Staff members were welcomed Monday by two large plates of tomatoes and cucumbers—fruits of the East House “Hope Garden.” What a fitting name—alluding beyond what’s in the ground to the emotions rooted in the hearts and minds of every guest.
This summer’s bounty is due to the green thumbs of Zina Podvalnaia and Vasili Podvalnii —a married couple from Moldova who’ve been cleaning and repairing both Houses for six years.
While compensated for their professional services, Zina and Vasili are volunteer gardeners. Our arrangement with them is a fortunate coincidence. We had space in the yard and wanted fresh vegetables for our guests. They missed tending a garden, but didn’t have access to a plot at the apartment complex where they live. So, we provided the soil, they supplied the labor, and we agreed to share the produce. When there’s enough for staff, it’s quite a yield!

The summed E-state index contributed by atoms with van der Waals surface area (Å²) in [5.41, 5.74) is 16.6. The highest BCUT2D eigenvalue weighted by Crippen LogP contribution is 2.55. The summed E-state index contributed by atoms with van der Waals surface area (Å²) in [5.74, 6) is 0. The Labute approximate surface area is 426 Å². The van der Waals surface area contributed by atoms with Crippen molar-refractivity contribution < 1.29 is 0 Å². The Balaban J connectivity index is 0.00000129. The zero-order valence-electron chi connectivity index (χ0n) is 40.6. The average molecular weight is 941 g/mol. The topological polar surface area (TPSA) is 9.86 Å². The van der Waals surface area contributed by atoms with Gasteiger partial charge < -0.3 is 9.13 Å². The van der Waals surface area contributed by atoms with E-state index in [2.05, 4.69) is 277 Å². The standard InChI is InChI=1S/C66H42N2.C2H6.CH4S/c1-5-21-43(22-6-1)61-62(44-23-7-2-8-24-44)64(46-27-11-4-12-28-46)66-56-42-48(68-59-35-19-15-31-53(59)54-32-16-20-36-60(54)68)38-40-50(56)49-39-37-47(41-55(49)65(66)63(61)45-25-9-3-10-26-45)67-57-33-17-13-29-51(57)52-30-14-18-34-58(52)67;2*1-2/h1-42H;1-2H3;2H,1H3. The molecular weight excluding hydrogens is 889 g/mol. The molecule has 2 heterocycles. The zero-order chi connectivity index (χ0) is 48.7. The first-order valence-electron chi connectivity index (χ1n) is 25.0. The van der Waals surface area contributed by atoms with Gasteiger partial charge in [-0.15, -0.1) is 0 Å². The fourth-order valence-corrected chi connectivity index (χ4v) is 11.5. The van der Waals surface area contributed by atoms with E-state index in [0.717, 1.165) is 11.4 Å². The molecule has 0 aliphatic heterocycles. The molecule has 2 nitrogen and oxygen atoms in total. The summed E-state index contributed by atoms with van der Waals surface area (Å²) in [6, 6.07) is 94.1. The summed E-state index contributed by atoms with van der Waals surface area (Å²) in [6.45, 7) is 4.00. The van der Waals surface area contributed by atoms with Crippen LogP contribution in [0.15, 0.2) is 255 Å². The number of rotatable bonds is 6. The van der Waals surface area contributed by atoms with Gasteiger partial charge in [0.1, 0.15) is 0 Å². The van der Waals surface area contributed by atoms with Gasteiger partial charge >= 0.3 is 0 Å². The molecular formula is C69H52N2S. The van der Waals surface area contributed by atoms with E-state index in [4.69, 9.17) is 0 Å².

The garden, someone once said, is a mirror of the heart. Zina and Vasili are so successful because they approach the endeavor with great love—and, as Vasili points out, “No chemicals!”
Someone else said that a garden is a way of showing that you believe in tomorrow—an outlook that comes naturally here.
Like the seeds planted by Zina and Vasili, our guests are nurtured with care—at the Houses and the hospitals. And here, no chemicals either!
At the Houses and in our garden, the harvest is fruitful. While staff members gratefully leave work with cucumbers and tomatoes, the vast majority of our children and families return home in good health, with gratitude for how lovingly they were tended at our Houses.
Planted with hope and harvested with gratitude. That effectively characterizes both our Hope Garden and our hopeful guests, thanks to the loving touch of many fabulous “gardeners”—including Zina and Vasili.
I’d say it’s a pretty nice arrangement!
Tom Soma, Executive Director